Yes, characterised by death. That’s the truth.
Because who I should have been was never born: conceived in my mother’s mind, and carried for 9 months under the moniker Stephen Richard. I’m quite pleased – it’s not as classy a name as the female one I ended up with (named for the house as it goes, because they didn’t have any ideas/imagination/inspiration – thankfully not Hazeldene or Aysgarth.)
She was so sure I was male. So VERY sure even though the sex of a baby is determined at the very moment of conception so I was always a girl. Always. But my mother told everyone she was having a boy, and every single person confirmed this endlessly because how she was carrying her baby it must have been of the male persuasion. She made so many plans, thought long and hard about how the bedrooms would be arranged, where he would go and what he would learn and she was wrong. I have often thought – without the remotest sense of self-pity that being third was something like a blessing. Neither first boy or first girl, and left to get on with it; the best of propositions.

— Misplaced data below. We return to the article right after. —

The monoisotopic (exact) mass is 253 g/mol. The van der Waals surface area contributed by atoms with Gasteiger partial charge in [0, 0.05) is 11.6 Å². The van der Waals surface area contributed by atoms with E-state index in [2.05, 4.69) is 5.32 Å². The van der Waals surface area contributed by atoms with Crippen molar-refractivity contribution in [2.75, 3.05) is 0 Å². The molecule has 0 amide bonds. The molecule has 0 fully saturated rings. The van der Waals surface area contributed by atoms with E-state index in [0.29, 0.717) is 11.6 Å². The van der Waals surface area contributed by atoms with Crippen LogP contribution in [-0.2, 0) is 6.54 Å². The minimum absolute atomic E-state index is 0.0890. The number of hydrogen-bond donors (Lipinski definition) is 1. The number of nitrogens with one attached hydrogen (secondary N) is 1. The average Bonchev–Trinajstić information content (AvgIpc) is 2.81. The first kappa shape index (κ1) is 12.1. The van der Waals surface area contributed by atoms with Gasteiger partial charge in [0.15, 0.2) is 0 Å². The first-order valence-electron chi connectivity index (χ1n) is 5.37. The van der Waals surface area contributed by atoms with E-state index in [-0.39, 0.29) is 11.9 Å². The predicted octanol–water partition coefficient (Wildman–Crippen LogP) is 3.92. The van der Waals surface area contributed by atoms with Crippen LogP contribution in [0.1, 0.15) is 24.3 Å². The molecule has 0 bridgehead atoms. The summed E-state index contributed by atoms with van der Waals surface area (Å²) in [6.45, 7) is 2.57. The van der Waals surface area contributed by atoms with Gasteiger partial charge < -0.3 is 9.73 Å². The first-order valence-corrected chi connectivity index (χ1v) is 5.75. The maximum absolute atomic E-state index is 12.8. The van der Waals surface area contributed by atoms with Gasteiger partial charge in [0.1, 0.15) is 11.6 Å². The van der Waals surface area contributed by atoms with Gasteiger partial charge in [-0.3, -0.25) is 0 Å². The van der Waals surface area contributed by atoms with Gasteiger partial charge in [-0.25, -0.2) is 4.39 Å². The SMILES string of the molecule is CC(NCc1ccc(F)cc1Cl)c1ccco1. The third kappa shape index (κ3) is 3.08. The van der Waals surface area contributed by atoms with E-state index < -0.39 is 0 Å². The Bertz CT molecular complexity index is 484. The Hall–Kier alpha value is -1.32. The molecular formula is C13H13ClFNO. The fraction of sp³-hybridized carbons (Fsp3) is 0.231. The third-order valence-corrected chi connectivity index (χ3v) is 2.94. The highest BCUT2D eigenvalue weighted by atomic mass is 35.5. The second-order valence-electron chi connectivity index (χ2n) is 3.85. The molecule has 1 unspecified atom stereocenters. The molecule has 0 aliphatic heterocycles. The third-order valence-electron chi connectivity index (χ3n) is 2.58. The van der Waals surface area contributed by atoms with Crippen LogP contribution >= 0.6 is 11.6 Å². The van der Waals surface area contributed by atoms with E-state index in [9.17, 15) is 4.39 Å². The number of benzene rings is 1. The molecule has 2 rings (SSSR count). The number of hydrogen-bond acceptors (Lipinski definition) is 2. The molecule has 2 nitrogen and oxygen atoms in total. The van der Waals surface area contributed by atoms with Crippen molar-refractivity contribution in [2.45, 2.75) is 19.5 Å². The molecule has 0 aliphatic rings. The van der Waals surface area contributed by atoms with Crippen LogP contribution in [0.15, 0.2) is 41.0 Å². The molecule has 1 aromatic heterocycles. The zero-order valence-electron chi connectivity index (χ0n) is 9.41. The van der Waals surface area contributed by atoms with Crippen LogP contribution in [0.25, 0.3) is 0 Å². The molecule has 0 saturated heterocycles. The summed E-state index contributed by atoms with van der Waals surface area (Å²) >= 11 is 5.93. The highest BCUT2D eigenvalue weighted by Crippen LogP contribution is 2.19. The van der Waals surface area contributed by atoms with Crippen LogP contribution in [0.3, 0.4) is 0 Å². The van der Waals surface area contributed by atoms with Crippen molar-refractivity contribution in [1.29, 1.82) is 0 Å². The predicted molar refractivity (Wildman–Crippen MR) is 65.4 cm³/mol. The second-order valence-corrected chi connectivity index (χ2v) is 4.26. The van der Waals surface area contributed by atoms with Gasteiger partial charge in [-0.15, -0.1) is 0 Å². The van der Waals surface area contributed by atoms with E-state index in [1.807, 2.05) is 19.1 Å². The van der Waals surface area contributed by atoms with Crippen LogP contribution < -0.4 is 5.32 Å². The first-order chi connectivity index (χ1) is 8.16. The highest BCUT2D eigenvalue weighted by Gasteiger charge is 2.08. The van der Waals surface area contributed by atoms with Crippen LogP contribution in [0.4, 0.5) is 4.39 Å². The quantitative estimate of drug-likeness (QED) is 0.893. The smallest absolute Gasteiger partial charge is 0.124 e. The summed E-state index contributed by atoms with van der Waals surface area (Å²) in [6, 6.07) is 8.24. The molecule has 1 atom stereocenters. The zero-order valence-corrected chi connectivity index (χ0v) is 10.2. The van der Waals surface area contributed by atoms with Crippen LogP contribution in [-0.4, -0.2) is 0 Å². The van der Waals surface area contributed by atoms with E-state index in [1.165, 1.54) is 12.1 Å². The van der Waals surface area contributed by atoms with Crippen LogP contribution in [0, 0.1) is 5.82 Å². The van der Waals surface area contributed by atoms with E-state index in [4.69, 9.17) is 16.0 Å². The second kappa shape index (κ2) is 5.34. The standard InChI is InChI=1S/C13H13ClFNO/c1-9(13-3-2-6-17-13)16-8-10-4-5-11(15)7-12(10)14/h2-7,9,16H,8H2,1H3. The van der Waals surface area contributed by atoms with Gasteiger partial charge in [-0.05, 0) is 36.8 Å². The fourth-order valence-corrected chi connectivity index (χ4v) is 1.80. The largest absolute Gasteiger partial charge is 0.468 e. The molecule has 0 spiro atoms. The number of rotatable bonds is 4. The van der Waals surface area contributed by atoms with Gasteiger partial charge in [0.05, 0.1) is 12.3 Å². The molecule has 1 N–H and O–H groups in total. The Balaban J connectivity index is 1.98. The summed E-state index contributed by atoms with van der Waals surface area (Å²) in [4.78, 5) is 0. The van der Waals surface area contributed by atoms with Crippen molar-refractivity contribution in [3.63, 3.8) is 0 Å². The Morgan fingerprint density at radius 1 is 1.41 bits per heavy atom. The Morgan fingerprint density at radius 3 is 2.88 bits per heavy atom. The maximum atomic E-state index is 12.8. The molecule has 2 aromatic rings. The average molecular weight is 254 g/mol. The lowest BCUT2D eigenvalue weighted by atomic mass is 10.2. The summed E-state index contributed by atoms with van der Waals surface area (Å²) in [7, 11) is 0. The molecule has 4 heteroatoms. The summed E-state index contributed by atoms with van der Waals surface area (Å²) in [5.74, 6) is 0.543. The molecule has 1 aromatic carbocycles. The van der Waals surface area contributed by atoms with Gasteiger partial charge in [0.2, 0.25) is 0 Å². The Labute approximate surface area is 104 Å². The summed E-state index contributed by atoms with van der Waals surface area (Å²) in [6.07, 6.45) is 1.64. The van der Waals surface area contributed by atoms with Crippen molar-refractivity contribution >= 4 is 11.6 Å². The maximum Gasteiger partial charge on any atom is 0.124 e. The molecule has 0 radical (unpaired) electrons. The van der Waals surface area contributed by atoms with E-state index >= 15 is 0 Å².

I have never felt like a boy – whatever complex messages my mother’s conviction sent to that tiny frog-like specimen in her belly: I have never been confused about my gender. She, however, has worried about it often. I remember the battle that I had to get Meccano for my birthday – and after I’d worn her down I was disappointed to find a plastic version when what I wanted was metal, the same as my brother. She often said she thought that buying a single ‘boy’s toy’ had somehow had a very large impact on how I turned out. Gay.
Did I pick up some subliminal messages about power and ambition? Some secondhand benefits of being nearly a boy? Because as she would say, you could have been. Really easily. (But then, couldn’t we all have been?) I could have also been a fibroid: she had her periods for the first 4 months of the pregnancy and that’s what the doctors thought I might be.
I don’t know about that – but I do often wonder where Stephen Richard would have ended up compared to me. What advantages would he have had against those I’ve managed to muster? What he have turned out somehow further down the line, being more successful, endowed somehow with male privilege?
Stephen Richard doesn’t exist. He was just a name in the end: not the one who got away.
I am not who I have never been.